Merló is a splendid place for navel grazing. Along with Parmigiano-Reggiano, prosciutto di Parma, and balsamic vinegar, tortellini, those little filled pasta nuggets, are a crown jewel of Emilia-Romagna cuisine.
At Merló the handmade tortellini and tortelloni (same thing, larger scale) are divine, delicate packets filled with varying cheeses and meats. Among the five kinds on the menu, tortellini in brodo (here a pure greaseless hen broth) is austere and irresistible, while tortelloni with porcini mushroom sauce is rich and earthy. Tagliatelle bolognese, another specialty from this region, saturates the taste buds with its creamy, long-simmered meat and vegetable sauce. The same premier ragù gets layered into the delightful spinach-pasta lasagne. The most adventurous of the 15 pastas is green tagliolini (ribbons thinner than tagliatelle) tossed with Sardinian bottarga (pressed dried mullet roe). It tastes provocatively briny, and the added kick of red chilies makes this an intense experience. Even the breadbasket includes rusticated crackers made with pasta dough.
But there’s more to Merló than noodles. For appetizers, it’s hard to beat the prosciutto di Parma served with sliced pear, chunks of Parmesan, and huge breadsticks. Up there as well are the raw artichoke salad and the dense pistachio-studded terrine of prosciutto, veal, and pork tenderloin with peppery balsamic-marinated cantaloupe slices. And two entrées deserve special mention: the pan-seared walleye pike alongside baby spinach salad with apples and pine nuts dressed in cherry vinegar and olive oil, and the thinly sliced strip steak served room temperature under an arugula blanket with balsamic vinegar and grated Parmesan. The wine list needs improvement; still, I spotted a supple and fruity 2000 Dolcetto d’Alba Sandrone that nicely navigated these courses.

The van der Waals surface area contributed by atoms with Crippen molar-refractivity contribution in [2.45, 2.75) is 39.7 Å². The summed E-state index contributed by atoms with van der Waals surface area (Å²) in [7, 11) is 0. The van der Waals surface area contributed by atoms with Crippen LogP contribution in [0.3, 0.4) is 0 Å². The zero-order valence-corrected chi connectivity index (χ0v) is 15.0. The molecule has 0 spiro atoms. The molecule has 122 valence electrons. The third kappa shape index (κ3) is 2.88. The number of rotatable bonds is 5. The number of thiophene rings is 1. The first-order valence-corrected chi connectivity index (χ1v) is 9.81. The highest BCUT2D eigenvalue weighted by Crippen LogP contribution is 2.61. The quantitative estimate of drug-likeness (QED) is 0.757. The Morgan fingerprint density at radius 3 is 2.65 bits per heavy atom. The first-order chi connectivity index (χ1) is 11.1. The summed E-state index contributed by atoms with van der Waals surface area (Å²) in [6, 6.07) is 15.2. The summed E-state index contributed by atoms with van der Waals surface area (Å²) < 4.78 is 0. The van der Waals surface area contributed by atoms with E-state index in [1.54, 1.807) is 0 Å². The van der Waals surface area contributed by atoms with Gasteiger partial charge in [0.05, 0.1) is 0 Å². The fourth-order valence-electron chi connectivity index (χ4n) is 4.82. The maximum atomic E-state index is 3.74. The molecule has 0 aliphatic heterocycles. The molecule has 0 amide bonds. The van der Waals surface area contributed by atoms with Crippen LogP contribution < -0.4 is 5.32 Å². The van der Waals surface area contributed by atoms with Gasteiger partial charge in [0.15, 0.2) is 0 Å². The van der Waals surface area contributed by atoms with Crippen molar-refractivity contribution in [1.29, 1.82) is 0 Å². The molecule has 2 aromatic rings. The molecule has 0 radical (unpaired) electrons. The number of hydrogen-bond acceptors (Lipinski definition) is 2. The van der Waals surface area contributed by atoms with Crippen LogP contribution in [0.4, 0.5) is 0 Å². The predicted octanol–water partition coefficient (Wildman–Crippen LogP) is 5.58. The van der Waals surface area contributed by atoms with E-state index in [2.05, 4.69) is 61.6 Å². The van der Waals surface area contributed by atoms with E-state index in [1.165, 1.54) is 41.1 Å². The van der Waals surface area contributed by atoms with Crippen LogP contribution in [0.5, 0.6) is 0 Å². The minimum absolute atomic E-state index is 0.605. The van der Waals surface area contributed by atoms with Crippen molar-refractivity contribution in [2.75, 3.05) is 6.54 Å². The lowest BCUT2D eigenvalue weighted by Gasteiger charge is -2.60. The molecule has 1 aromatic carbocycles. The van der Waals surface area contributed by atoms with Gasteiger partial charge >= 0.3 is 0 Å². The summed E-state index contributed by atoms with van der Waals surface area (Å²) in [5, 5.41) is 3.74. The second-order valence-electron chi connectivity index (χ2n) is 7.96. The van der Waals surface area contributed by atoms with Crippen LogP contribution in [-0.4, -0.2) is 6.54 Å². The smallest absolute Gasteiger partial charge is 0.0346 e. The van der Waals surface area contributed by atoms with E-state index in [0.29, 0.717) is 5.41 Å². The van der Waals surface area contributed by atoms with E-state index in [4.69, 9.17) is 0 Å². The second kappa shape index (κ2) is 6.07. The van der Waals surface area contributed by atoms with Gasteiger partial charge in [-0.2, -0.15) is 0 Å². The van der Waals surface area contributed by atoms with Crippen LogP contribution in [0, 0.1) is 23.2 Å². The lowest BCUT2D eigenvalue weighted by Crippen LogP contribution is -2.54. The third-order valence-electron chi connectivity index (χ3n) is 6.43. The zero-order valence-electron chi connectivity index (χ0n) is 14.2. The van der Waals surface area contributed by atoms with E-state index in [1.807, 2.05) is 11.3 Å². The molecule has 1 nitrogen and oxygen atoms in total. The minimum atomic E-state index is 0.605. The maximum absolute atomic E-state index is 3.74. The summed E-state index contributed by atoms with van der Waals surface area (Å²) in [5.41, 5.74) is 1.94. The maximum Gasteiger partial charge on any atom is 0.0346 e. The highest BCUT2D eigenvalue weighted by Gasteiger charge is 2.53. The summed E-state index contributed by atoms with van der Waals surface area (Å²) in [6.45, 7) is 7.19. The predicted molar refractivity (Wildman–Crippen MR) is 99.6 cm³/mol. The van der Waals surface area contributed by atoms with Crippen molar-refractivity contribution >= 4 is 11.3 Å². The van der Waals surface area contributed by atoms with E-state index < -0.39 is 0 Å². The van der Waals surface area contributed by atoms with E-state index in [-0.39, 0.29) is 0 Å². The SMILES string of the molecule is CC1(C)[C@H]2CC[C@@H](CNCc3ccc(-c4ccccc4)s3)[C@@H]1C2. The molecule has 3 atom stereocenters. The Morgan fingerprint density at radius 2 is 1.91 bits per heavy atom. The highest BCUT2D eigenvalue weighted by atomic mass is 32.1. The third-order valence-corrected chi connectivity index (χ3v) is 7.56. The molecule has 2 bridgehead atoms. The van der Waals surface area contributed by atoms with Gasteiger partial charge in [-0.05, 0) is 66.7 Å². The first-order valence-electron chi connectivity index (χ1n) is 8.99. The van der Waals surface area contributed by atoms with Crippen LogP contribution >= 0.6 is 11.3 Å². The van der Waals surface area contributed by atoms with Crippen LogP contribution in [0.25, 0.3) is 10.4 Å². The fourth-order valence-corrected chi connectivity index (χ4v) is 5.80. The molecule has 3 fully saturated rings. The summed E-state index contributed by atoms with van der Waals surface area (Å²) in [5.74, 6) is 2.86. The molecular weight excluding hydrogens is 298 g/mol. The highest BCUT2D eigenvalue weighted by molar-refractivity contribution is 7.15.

Giampaolo Sassi and his wife, Luisa Silvia Marani (also chef), and their son Stefano co-owned a restaurant in Bologna until they moved to Chicago last year and opened Merló. Making it real is all they know, respecting prime ingredients in the Italian tradition by presenting them with a minimum of clutter. The understated setting is true to the spirit-Italian furniture, soothing sponged peach walls, and low-key yet well-trained service. During our last meal here, we reminisced about the Italian countryside as we lingered over a bracing budino bianco (citrus custard pudding), good espresso, and a cold limoncello liqueur-a serious citrus jolt for the road home.
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Shortly after my menu at Gioco caught on fire, I realized that the new chef, Corcoran O’Connor, had reignited the kitchen. Our waiter nonchalantly moved the candle back, put out the oversize menu-“It happens all the time”-and brought a delicious, puffy microcrust pizza paved with prosciutto shreds from the woodburning oven. Those five years O’Connor spent as sous-chef at Spiaggia must have been valuable-he’s made this alluring South Loop haven a destination once again.